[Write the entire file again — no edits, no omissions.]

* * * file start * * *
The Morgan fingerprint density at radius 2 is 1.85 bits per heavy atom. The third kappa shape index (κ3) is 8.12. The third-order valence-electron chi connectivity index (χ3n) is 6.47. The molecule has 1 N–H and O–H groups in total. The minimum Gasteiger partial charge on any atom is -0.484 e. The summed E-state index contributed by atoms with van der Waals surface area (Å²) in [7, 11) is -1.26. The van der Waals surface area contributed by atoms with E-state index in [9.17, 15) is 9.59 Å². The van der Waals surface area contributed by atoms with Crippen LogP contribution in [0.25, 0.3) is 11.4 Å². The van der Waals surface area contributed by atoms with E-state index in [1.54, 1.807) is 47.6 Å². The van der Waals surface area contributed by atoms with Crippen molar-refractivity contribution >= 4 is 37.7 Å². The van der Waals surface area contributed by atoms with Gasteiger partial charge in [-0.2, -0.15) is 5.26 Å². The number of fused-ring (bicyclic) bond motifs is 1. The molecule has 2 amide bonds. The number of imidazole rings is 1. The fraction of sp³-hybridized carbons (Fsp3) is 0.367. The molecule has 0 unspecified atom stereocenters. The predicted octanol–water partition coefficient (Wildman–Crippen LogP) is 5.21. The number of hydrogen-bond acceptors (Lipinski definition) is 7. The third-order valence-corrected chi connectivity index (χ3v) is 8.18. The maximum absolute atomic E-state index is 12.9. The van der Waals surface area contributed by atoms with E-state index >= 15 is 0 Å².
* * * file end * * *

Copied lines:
The Morgan fingerprint density at radius 2 is 1.85 bits per heavy atom. The third kappa shape index (κ3) is 8.12. The third-order valence-electron chi connectivity index (χ3n) is 6.47. The molecule has 1 N–H and O–H groups in total. The minimum Gasteiger partial charge on any atom is -0.484 e. The summed E-state index contributed by atoms with van der Waals surface area (Å²) in [7, 11) is -1.26. The van der Waals surface area contributed by atoms with E-state index in [9.17, 15) is 9.59 Å². The van der Waals surface area contributed by atoms with Crippen LogP contribution in [0.25, 0.3) is 11.4 Å². The van der Waals surface area contributed by atoms with E-state index in [1.54, 1.807) is 47.6 Å². The van der Waals surface area contributed by atoms with Crippen molar-refractivity contribution >= 4 is 37.7 Å². The van der Waals surface area contributed by atoms with Gasteiger partial charge in [-0.2, -0.15) is 5.26 Å². The number of fused-ring (bicyclic) bond motifs is 1. The molecule has 2 amide bonds. The number of imidazole rings is 1. The fraction of sp³-hybridized carbons (Fsp3) is 0.367. The molecule has 0 unspecified atom stereocenters. The predicted octanol–water partition coefficient (Wildman–Crippen LogP) is 5.21. The number of hydrogen-bond acceptors (Lipinski definition) is 7. The third-order valence-corrected chi connectivity index (χ3v) is 8.18. The maximum absolute atomic E-state index is 12.9. The van der Waals surface area contributed by atoms with E-state index >= 15 is 0 Å².